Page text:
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Michael Griffin Describes Daughters of Charity's Long History of Leadership

In the 180-plus years Daughters of Charity has been in New Orleans, the health system has implemented a number of innovative ideas, from air-conditioned hospitals to community health networks, according to Michael Griffin, president and CEO. The future is looking even brighter as more patients become insured and gain access to care, he added.


In the 180-plus years Daughters of Charity has been in New Orleans, the health system has implemented a number of innovative ideas, from air-conditioned hospitals to community health networks, according to Michael Griffin, president and CEO. The future is looking even brighter as more patients become insured and gain access to care, he added.

Transcript (slightly modified)

How has Daughters of Charity been a leader throughout its long history?

Daughters of Charity has been in the New Orleans market for 180 years, over 180 years, and I like to say that Daughters of Charity probably has always been a little ahead of their time, so developing hospitals back in the 1800s. Actually, Daughters of Charity, believe it or not, the hospital they had in New Orleans was the first hospital with centralized air conditioning units in healthcare. It’s a little known fact.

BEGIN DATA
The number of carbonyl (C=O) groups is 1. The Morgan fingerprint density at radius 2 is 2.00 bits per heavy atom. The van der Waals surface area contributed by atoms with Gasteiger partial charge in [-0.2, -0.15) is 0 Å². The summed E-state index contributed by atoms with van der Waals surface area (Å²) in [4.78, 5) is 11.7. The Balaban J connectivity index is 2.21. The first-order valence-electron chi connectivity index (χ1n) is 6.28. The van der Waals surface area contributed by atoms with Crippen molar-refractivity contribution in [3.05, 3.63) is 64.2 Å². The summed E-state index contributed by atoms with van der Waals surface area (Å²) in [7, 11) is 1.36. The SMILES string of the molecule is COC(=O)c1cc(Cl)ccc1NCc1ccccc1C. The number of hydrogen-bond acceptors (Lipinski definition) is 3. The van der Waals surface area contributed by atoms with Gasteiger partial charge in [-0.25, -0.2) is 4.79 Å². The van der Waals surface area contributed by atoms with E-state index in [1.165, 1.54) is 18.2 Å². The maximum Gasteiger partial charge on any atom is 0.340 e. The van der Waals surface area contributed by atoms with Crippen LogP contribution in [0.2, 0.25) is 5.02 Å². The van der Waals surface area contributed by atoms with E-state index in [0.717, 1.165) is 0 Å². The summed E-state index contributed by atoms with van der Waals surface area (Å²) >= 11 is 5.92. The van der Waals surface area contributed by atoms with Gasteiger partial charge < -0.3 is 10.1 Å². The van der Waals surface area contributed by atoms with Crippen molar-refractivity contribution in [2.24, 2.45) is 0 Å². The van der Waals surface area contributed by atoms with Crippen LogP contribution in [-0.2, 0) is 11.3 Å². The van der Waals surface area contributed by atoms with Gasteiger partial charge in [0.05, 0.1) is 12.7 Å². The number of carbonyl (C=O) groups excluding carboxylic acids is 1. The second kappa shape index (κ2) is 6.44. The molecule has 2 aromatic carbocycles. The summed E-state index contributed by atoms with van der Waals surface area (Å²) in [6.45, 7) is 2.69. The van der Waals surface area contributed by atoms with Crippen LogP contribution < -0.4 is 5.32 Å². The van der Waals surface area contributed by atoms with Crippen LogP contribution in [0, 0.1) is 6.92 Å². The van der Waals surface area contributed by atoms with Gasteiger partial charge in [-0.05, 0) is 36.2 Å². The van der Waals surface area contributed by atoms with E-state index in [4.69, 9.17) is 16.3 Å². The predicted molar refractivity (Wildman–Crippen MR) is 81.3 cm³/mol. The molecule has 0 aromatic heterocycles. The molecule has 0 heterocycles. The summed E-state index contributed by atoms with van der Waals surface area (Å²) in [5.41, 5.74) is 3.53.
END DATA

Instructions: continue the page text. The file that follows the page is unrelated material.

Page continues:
But then we got out of the hospital business and really started focusing on communities and taking care of patients in communities and where they live. We, since Katrina, have developed this very large network taking care of about 50,000 individuals in their neighborhood, in their communities, and then working with those communities, community leadership, the churches, the schools, a lot of the community centers, there’s senior centers there, working with business leadership in those neighborhoods, really to better coordinate services, care, and other.

I think the future of Daughters of Charity is looking great in New Orleans. We want to be a model not only for Ascension Health, which we are part of that national health system, but a model for the country in care coordination and taking care of populations without regard for whatever insurance or payer they have. Because at one point when I got there in 2008, we were 72% uninsured. We’ve worked very hard with staff to get people on insurance and the exchanges and the Medicaid expansion, and so now we are 10% uninsured. Coverage, to us, equals better access and we strive all the time to help people get coverage that are uninsured. 

 
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